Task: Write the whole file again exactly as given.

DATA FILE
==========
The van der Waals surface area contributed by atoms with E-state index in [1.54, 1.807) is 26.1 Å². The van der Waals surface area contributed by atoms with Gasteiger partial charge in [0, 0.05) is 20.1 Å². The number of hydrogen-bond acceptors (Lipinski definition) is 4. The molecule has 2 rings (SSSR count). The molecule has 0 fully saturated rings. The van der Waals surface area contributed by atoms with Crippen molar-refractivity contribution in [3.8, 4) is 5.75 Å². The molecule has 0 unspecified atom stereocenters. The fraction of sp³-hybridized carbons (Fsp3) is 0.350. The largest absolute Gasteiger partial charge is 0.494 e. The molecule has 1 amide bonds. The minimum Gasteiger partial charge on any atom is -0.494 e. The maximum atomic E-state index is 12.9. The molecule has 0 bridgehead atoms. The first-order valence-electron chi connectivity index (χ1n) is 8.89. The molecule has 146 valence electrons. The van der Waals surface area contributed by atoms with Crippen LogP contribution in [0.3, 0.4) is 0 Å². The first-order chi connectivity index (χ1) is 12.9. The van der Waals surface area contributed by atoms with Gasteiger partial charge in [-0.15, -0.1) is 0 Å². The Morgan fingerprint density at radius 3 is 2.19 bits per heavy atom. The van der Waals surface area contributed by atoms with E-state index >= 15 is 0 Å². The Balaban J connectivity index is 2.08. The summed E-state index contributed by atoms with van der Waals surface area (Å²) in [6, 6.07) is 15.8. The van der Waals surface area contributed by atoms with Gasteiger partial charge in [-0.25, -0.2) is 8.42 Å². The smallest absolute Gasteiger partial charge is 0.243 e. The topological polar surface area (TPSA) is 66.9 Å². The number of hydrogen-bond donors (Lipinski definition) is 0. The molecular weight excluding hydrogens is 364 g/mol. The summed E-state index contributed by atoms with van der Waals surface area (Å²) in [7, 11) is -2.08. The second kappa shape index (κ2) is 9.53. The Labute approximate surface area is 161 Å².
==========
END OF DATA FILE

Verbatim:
The van der Waals surface area contributed by atoms with E-state index in [1.54, 1.807) is 26.1 Å². The van der Waals surface area contributed by atoms with Gasteiger partial charge in [0, 0.05) is 20.1 Å². The number of hydrogen-bond acceptors (Lipinski definition) is 4. The molecule has 2 rings (SSSR count). The molecule has 0 fully saturated rings. The van der Waals surface area contributed by atoms with Crippen molar-refractivity contribution in [3.8, 4) is 5.75 Å². The molecule has 0 unspecified atom stereocenters. The fraction of sp³-hybridized carbons (Fsp3) is 0.350. The largest absolute Gasteiger partial charge is 0.494 e. The molecule has 1 amide bonds. The minimum Gasteiger partial charge on any atom is -0.494 e. The maximum atomic E-state index is 12.9. The molecule has 0 bridgehead atoms. The first-order valence-electron chi connectivity index (χ1n) is 8.89. The molecule has 146 valence electrons. The van der Waals surface area contributed by atoms with Crippen LogP contribution in [0.3, 0.4) is 0 Å². The first-order chi connectivity index (χ1) is 12.9. The van der Waals surface area contributed by atoms with Gasteiger partial charge in [-0.15, -0.1) is 0 Å². The Morgan fingerprint density at radius 3 is 2.19 bits per heavy atom. The van der Waals surface area contributed by atoms with E-state index >= 15 is 0 Å². The Balaban J connectivity index is 2.08. The summed E-state index contributed by atoms with van der Waals surface area (Å²) in [6, 6.07) is 15.8. The van der Waals surface area contributed by atoms with Gasteiger partial charge in [-0.25, -0.2) is 8.42 Å². The smallest absolute Gasteiger partial charge is 0.243 e. The topological polar surface area (TPSA) is 66.9 Å². The number of hydrogen-bond donors (Lipinski definition) is 0. The molecular weight excluding hydrogens is 364 g/mol. The summed E-state index contributed by atoms with van der Waals surface area (Å²) in [7, 11) is -2.08. The second kappa shape index (κ2) is 9.53. The Labute approximate surface area is 161 Å².